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Real-time information shared with the Port Activity App benefits all maritime operators 

The app, which improves the efficiency of port operations, distributes real-time information about ships and ports to maritime transport operators, from pilots to truck drivers. As a result, no one has to wait in port unnecessarily. More than 20 ports are already using the app, which aims to minimise carbon emissions from shipping in the future. 


Finland is far from everything and surrounded on two sides by the sea. Almost everything that is imported and exported from here travels by sea. Despite this, maritime logistics have lagged far behind in terms of digitalisation. Goods and raw materials have travelled worldwide to Finnish ports and onward in many stages. This has sometimes been inefficient, slow and confusing.  

In 2016, Minna Keinänen-Toivola, Head of Research at Satakunta University of Applied Sciences, proposed improving the efficiency of sea transport and port operations.   

In those days, the arrival of each ship in port triggered a spiral of dozens of telephone calls and faxes. Pilots, stevedores, port operators, transport companies and ship workers needed up-to-date information on what would happen, where and when.  

What if information about a ship’s arrival, possible changes to its arrival time and its time spent in port could be shared with all parties through a single app? That way, truck drivers would not have to wake up unnecessarily in the middle of the night and to wait in port for a ship that may be hours late. Instead, they need only rush in when the ship arrives in port.  

Satakunta University of Applied Sciences, Fintraffic Vessel Traffic Services and their partners started to develop an app that would bring the port’s operators together in two pilot ports. The pilot ports were Rauma in Finland and Gävle in Sweden.  

Shared information makes port calls more efficient  

Based on the lessons learned from the pilot ports, the Port Activity App was created, which is currently in use in more than 20 ports in Finland and neighbouring countries. In total, more than 200 organizations and 1,200 users use it to share data and benefit from the app.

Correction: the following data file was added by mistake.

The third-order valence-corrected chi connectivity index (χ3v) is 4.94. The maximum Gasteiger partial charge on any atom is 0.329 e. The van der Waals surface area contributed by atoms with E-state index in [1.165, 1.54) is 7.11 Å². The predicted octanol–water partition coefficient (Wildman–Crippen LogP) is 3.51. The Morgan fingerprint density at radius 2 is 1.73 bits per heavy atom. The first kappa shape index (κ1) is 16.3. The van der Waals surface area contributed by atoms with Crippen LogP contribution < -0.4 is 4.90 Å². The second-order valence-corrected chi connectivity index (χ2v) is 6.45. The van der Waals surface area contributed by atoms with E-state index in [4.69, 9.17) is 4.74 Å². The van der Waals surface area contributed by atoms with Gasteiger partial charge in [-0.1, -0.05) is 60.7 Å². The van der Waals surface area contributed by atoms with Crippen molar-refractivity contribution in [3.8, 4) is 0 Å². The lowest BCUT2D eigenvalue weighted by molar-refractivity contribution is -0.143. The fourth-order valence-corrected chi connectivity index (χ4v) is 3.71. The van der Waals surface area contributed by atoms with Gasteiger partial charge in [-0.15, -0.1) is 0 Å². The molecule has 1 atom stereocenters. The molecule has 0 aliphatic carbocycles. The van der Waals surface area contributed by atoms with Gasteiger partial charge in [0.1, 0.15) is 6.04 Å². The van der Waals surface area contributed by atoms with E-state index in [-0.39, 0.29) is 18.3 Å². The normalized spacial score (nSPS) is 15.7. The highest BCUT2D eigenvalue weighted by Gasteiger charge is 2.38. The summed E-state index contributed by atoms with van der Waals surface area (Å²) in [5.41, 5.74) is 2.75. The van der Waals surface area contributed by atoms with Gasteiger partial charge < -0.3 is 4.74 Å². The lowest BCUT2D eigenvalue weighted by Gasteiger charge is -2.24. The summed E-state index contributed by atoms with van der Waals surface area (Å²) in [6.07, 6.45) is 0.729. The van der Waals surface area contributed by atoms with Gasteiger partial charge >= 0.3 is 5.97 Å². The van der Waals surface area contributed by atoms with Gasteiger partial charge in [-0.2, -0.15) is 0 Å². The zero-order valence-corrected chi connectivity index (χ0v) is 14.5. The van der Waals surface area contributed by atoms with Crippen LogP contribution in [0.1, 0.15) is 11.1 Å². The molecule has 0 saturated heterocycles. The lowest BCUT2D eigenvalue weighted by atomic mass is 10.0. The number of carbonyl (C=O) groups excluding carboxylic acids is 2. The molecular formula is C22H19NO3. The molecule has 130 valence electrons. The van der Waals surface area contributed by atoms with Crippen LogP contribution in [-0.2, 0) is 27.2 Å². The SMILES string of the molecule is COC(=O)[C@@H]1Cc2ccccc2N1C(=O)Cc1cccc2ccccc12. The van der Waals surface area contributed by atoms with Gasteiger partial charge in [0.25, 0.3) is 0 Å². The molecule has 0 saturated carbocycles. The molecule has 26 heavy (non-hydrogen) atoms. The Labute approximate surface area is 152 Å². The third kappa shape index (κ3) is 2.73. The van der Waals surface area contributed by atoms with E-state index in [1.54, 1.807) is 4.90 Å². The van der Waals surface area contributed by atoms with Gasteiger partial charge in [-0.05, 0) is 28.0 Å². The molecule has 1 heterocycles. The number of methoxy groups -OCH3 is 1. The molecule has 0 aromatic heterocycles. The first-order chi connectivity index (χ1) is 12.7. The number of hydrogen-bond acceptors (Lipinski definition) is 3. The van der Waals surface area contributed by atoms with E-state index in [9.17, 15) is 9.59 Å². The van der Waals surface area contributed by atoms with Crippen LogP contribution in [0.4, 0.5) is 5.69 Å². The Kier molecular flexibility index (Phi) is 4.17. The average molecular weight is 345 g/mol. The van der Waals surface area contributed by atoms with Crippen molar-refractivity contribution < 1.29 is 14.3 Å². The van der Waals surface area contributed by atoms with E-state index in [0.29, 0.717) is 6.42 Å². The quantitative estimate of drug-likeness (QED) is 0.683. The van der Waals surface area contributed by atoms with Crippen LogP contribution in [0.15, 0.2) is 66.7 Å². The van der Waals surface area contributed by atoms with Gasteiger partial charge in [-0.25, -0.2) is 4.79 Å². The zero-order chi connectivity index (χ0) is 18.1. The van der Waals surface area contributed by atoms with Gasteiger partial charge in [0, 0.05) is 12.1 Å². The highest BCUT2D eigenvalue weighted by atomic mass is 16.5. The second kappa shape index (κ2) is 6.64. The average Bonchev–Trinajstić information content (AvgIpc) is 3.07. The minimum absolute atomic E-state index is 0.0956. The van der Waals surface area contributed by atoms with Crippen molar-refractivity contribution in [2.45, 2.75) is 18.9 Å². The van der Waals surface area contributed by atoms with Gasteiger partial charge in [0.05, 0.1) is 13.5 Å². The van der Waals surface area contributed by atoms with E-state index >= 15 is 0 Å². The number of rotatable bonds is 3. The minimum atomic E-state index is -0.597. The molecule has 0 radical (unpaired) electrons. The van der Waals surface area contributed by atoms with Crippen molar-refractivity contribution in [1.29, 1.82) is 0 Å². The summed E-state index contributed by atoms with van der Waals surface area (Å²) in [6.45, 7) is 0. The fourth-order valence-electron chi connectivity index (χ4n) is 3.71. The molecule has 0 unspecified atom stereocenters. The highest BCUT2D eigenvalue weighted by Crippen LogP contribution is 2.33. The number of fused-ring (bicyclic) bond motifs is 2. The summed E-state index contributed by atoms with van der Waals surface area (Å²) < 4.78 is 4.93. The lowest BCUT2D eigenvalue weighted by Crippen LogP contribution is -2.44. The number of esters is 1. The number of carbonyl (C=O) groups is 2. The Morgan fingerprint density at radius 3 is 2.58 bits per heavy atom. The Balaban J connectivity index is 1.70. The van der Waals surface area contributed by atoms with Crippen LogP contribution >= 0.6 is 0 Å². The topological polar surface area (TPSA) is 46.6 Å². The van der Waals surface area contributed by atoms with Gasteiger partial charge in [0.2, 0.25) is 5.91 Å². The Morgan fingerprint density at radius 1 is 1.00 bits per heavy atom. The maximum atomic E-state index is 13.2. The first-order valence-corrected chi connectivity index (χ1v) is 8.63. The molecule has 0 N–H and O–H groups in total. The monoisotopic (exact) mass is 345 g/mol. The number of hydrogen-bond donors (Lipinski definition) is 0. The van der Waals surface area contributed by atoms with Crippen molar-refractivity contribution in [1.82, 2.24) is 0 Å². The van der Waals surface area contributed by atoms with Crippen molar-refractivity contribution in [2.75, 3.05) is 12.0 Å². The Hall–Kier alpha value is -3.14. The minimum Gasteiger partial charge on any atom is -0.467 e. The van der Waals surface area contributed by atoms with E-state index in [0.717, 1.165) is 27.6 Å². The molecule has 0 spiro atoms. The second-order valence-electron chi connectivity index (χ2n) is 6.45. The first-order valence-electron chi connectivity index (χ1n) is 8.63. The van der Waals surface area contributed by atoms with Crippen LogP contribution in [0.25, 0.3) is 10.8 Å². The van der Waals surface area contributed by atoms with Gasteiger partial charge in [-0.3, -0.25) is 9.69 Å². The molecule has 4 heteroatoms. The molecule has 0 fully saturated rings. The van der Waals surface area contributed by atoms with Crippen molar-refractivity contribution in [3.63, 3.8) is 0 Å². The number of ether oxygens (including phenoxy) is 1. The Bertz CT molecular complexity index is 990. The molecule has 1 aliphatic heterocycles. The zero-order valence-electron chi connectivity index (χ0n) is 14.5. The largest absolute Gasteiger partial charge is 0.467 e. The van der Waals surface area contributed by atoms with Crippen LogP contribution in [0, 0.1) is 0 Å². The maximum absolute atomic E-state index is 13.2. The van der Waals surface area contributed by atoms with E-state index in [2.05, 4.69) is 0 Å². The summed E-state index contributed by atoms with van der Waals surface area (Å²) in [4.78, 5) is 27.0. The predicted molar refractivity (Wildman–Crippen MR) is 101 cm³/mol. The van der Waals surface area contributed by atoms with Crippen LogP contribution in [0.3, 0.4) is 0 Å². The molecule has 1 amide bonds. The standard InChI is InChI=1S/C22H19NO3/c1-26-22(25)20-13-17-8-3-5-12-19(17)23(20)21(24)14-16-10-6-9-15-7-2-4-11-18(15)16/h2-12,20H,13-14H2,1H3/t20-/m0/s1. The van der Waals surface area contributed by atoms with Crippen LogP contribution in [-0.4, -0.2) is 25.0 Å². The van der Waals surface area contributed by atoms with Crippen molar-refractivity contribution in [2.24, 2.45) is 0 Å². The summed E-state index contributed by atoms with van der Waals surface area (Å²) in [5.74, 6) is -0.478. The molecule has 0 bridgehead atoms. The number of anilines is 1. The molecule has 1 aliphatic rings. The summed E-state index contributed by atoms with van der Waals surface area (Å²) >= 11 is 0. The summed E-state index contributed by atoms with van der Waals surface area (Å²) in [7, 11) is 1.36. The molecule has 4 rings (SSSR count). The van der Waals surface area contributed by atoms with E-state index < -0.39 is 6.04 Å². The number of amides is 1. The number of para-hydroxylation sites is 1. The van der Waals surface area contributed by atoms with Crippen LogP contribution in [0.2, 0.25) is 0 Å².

“The app saves nerves, time and money. It allows everyone in the port and on board to know which quay the ship will arrive at, at what time, what kind of cranes or other machines are needed for unloading or loading, and so on,” says Olli Soininen, Head of Programs at Fintraffic VTS, which maintains the app.    

According to Keinänen-Toivola, Finland has an average of 40,000 port calls every year.  

“Each of them involves between five and 15 organisations. So the time savings of even a few minutes is significant, let alone fifteen minutes.”  

Next, the app will help control emissions  

Reducing emissions is also a key objective in shipping. Ports have to report the discharges caused by vessels into the waters of the port.  

The Port Activity App helps ports to calculate and visualise emissions according to requirements. Emissions are divided according to whether they are related to movement in the harbour’s fairway areas and harbour basins or during berthing.  

At the port of Gävle in Sweden, the app is already being used for just-in-time operations. In it, shipping companies book in advance the berth and arrival window for the port call. This allows vessels to plan the sea voyage at optimum speed in terms of both emissions and fuel consumption.  

Cruising speed is important not only for the environment but also for the economy. In the Baltic Sea, fuels account for about 80 per cent of the costs of sea voyages, Soininen describes.  

“At the moment, ships run at full throttle to get close to the harbour, and then wait there for their turn to dock. It would make much more sense to reduce speed and cut the waiting time to minimise fuel consumption. At the same time, both costs and emissions would be reduced.”  

Using the shared data, shipping companies will be able to plan a ship’s route and speed, taking into account the real-time impact of weather, port readiness to receive the ship and the ship’s next destination. In this way, the voyage chain becomes as smooth as possible, and emissions can be reduced.  

“Shipping has lagged behind in digitalisation for 20 years. Now the data economy is rapidly entering the industry, as the need, the legislation and the tools exist at the same time,” says Keinänen-Toivola.  

Legislation will be introduced in this area through both EU and the International Maritime Organization (IMO) regulations.  

“It’s both a necessity and an opportunity at the same time. There’s no telling what business opportunities it will bring,” Keinänen-Toivola says.  

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